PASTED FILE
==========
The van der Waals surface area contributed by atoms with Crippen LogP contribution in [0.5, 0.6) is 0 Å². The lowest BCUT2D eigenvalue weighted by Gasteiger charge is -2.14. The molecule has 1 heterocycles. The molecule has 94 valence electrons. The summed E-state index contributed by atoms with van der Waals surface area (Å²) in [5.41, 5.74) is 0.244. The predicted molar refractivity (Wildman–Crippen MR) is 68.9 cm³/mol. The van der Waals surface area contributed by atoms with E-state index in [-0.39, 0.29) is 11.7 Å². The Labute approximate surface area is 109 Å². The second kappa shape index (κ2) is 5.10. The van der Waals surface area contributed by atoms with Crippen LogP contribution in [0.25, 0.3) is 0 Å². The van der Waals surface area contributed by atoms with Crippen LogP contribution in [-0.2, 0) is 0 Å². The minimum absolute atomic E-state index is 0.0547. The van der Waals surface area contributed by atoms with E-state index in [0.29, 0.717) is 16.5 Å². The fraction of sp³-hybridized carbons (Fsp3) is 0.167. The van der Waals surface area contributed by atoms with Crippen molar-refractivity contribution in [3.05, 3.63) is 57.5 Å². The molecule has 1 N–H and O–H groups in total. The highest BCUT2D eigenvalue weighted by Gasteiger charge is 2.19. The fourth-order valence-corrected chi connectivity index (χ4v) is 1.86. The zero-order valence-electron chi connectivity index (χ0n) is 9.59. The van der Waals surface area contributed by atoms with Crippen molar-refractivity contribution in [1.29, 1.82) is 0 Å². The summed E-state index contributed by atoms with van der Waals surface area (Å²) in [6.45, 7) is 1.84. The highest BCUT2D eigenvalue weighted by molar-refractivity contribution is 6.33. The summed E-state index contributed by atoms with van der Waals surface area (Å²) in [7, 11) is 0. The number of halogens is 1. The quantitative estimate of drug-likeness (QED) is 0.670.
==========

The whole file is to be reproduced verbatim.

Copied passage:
The van der Waals surface area contributed by atoms with Crippen LogP contribution in [0.5, 0.6) is 0 Å². The lowest BCUT2D eigenvalue weighted by Gasteiger charge is -2.14. The molecule has 1 heterocycles. The molecule has 94 valence electrons. The summed E-state index contributed by atoms with van der Waals surface area (Å²) in [5.41, 5.74) is 0.244. The predicted molar refractivity (Wildman–Crippen MR) is 68.9 cm³/mol. The van der Waals surface area contributed by atoms with E-state index in [-0.39, 0.29) is 11.7 Å². The Labute approximate surface area is 109 Å². The second kappa shape index (κ2) is 5.10. The van der Waals surface area contributed by atoms with Crippen LogP contribution in [0.25, 0.3) is 0 Å². The van der Waals surface area contributed by atoms with Crippen LogP contribution in [-0.2, 0) is 0 Å². The minimum absolute atomic E-state index is 0.0547. The van der Waals surface area contributed by atoms with E-state index in [0.29, 0.717) is 16.5 Å². The fraction of sp³-hybridized carbons (Fsp3) is 0.167. The van der Waals surface area contributed by atoms with Crippen molar-refractivity contribution in [3.05, 3.63) is 57.5 Å². The molecule has 1 N–H and O–H groups in total. The highest BCUT2D eigenvalue weighted by Gasteiger charge is 2.19. The fourth-order valence-corrected chi connectivity index (χ4v) is 1.86. The zero-order valence-electron chi connectivity index (χ0n) is 9.59. The van der Waals surface area contributed by atoms with Crippen molar-refractivity contribution in [1.29, 1.82) is 0 Å². The summed E-state index contributed by atoms with van der Waals surface area (Å²) in [6.45, 7) is 1.84. The highest BCUT2D eigenvalue weighted by molar-refractivity contribution is 6.33. The summed E-state index contributed by atoms with van der Waals surface area (Å²) in [7, 11) is 0. The number of halogens is 1. The quantitative estimate of drug-likeness (QED) is 0.670.